"It's disappointing but maybe not surprising that President Trump appears to be putting politics before the well-being of the American people," Schumer added.
Disagreements among House Republicans over how to proceed played out behind closed doors early Friday at the same hour that Senate Republicans were sorting out last-minute disagreements to pass a sweeping rewrite of the nation's tax laws.
A spokeswoman for House Speaker Paul D. Ryan (R-Wis.) did not immediately respond to comment.
Emerging from the meeting, Rep. Dave Brat (R-Va.), a hard-right conservative and vocal member of the House Freedom Caucus, proposed passing a five-week stopgap measure that would extend current spending into early 2018.
"Let's just take the hurry out of it, push it off into January and do rational policy," Brat said.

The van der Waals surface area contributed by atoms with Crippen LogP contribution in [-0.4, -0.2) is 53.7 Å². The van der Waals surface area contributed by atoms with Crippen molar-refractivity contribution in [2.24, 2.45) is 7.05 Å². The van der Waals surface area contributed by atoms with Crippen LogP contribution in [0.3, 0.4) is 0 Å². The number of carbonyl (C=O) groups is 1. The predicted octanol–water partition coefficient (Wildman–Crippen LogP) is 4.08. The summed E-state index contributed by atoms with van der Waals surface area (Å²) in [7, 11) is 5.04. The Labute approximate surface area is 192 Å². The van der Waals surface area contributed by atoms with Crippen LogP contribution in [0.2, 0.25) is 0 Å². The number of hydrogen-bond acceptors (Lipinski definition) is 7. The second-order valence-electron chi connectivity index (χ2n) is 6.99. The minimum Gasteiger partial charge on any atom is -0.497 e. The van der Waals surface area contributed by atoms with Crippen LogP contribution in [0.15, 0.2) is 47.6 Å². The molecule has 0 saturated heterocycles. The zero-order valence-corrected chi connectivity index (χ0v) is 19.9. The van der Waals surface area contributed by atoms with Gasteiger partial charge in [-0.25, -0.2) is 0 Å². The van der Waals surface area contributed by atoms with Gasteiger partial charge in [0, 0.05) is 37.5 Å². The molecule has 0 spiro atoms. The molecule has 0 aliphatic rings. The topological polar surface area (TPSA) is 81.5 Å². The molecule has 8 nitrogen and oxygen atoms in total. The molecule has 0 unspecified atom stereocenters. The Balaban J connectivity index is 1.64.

Rep. Ron DeSantis (R-Fla.), another Freedom Caucus member, also said he's opposed to a short-term spending bill, "if it's a two-week plan and we go and do an orgy of spending that throws Christmas tree stuff on the bill." But, he said, "if it's two weeks because we actually want to do something that advances our priorities, I'd be willing to listen to that."
Rep. Charlie Dent (R-Pa.), a top appropriator, told reporters that a two-week agreement "puts some pressure on everybody" to cut a long-term deal.
"In the short term, I think this approach works," he said.
Rep. Pete Sessions (R-Tex.), who chairs the powerful House Rules Committee, warned that several of his colleagues are growing anxious with the lurching spending deadlines.
"Any delay that we make harms a government that should get its plans done," he told reporters. GOP lawmakers might consent to brief extensions of government funding, Sessions said, but "I think as we get to Dec. 22, we get to a breaking point."